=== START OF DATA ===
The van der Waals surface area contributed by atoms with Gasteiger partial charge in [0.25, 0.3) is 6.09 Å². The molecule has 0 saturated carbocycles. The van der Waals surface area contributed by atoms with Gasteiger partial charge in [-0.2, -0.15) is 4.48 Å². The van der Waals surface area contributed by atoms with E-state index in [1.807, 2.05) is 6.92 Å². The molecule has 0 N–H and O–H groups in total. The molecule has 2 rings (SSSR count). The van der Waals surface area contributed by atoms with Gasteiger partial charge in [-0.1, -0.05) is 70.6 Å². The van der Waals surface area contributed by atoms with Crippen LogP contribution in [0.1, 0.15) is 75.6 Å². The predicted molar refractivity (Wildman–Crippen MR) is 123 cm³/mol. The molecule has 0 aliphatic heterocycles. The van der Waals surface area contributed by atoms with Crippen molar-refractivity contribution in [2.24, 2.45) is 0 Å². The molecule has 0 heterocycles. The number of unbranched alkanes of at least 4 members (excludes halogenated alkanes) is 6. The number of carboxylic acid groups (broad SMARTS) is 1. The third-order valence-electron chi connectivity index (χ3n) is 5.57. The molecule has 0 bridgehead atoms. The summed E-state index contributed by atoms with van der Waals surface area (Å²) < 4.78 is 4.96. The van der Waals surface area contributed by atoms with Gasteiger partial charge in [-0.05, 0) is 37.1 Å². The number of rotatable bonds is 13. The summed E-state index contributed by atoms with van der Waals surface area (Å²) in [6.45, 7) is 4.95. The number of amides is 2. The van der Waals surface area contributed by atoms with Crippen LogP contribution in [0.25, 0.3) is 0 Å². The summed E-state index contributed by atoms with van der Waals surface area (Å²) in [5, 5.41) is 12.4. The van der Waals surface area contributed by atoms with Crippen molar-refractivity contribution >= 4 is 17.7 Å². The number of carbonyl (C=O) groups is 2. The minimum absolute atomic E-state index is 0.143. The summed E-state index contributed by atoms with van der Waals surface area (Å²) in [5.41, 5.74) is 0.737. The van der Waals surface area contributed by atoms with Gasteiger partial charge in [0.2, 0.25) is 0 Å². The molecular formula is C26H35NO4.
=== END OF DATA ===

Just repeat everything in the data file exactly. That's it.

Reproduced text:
The van der Waals surface area contributed by atoms with Gasteiger partial charge in [0.25, 0.3) is 6.09 Å². The molecule has 0 saturated carbocycles. The van der Waals surface area contributed by atoms with Gasteiger partial charge in [-0.2, -0.15) is 4.48 Å². The van der Waals surface area contributed by atoms with E-state index in [1.807, 2.05) is 6.92 Å². The molecule has 0 N–H and O–H groups in total. The molecule has 2 rings (SSSR count). The van der Waals surface area contributed by atoms with Gasteiger partial charge in [-0.1, -0.05) is 70.6 Å². The van der Waals surface area contributed by atoms with Crippen LogP contribution in [0.1, 0.15) is 75.6 Å². The predicted molar refractivity (Wildman–Crippen MR) is 123 cm³/mol. The molecule has 0 aliphatic heterocycles. The van der Waals surface area contributed by atoms with Crippen molar-refractivity contribution in [2.24, 2.45) is 0 Å². The molecule has 0 heterocycles. The number of unbranched alkanes of at least 4 members (excludes halogenated alkanes) is 6. The number of carboxylic acid groups (broad SMARTS) is 1. The third-order valence-electron chi connectivity index (χ3n) is 5.57. The molecule has 0 bridgehead atoms. The summed E-state index contributed by atoms with van der Waals surface area (Å²) < 4.78 is 4.96. The van der Waals surface area contributed by atoms with Gasteiger partial charge in [-0.05, 0) is 37.1 Å². The number of rotatable bonds is 13. The summed E-state index contributed by atoms with van der Waals surface area (Å²) in [6.45, 7) is 4.95. The number of amides is 2. The van der Waals surface area contributed by atoms with Crippen LogP contribution in [0.25, 0.3) is 0 Å². The summed E-state index contributed by atoms with van der Waals surface area (Å²) in [5, 5.41) is 12.4. The van der Waals surface area contributed by atoms with Crippen molar-refractivity contribution >= 4 is 17.7 Å². The number of carbonyl (C=O) groups is 2. The minimum absolute atomic E-state index is 0.143. The summed E-state index contributed by atoms with van der Waals surface area (Å²) in [5.41, 5.74) is 0.737. The van der Waals surface area contributed by atoms with Gasteiger partial charge in [0.2, 0.25) is 0 Å². The molecular formula is C26H35NO4.